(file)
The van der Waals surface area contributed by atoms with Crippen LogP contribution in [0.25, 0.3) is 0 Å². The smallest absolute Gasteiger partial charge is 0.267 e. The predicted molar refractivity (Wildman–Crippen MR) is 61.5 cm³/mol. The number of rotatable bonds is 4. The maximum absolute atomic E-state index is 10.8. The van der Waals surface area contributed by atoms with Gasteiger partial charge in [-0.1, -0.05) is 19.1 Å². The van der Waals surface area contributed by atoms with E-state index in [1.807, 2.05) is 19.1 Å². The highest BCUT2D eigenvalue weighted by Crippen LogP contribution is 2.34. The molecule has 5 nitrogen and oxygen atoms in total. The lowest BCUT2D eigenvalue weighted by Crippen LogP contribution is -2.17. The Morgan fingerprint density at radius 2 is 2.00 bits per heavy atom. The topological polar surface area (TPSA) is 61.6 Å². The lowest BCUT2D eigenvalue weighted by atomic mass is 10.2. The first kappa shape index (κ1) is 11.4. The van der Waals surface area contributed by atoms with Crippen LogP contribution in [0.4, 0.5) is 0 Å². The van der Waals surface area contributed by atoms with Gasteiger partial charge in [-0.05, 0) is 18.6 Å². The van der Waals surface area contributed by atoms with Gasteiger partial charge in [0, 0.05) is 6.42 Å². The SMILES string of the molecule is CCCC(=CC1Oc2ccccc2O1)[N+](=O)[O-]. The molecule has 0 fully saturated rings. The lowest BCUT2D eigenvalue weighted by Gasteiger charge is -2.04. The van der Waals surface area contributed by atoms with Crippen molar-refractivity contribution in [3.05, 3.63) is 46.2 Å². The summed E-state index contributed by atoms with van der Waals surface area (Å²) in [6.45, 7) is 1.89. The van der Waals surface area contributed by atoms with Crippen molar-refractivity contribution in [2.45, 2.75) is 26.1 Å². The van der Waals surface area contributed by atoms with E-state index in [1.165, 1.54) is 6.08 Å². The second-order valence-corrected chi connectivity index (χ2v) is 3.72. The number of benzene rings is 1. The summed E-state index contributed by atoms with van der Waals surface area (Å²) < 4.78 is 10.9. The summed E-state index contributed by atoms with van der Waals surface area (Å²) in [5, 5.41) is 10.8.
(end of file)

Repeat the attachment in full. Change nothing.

The van der Waals surface area contributed by atoms with Crippen LogP contribution in [0.25, 0.3) is 0 Å². The smallest absolute Gasteiger partial charge is 0.267 e. The predicted molar refractivity (Wildman–Crippen MR) is 61.5 cm³/mol. The number of rotatable bonds is 4. The maximum absolute atomic E-state index is 10.8. The van der Waals surface area contributed by atoms with Gasteiger partial charge in [-0.1, -0.05) is 19.1 Å². The van der Waals surface area contributed by atoms with E-state index in [1.807, 2.05) is 19.1 Å². The highest BCUT2D eigenvalue weighted by Crippen LogP contribution is 2.34. The molecule has 5 nitrogen and oxygen atoms in total. The lowest BCUT2D eigenvalue weighted by Crippen LogP contribution is -2.17. The Morgan fingerprint density at radius 2 is 2.00 bits per heavy atom. The topological polar surface area (TPSA) is 61.6 Å². The lowest BCUT2D eigenvalue weighted by atomic mass is 10.2. The first kappa shape index (κ1) is 11.4. The van der Waals surface area contributed by atoms with Crippen LogP contribution in [0.4, 0.5) is 0 Å². The van der Waals surface area contributed by atoms with Gasteiger partial charge in [-0.05, 0) is 18.6 Å². The van der Waals surface area contributed by atoms with Gasteiger partial charge in [0, 0.05) is 6.42 Å². The SMILES string of the molecule is CCCC(=CC1Oc2ccccc2O1)[N+](=O)[O-]. The molecule has 0 fully saturated rings. The lowest BCUT2D eigenvalue weighted by Gasteiger charge is -2.04. The van der Waals surface area contributed by atoms with Crippen molar-refractivity contribution in [3.05, 3.63) is 46.2 Å². The summed E-state index contributed by atoms with van der Waals surface area (Å²) in [6.45, 7) is 1.89. The van der Waals surface area contributed by atoms with Crippen molar-refractivity contribution in [2.45, 2.75) is 26.1 Å². The van der Waals surface area contributed by atoms with E-state index in [1.165, 1.54) is 6.08 Å². The second-order valence-corrected chi connectivity index (χ2v) is 3.72. The number of benzene rings is 1. The summed E-state index contributed by atoms with van der Waals surface area (Å²) < 4.78 is 10.9. The summed E-state index contributed by atoms with van der Waals surface area (Å²) in [5, 5.41) is 10.8.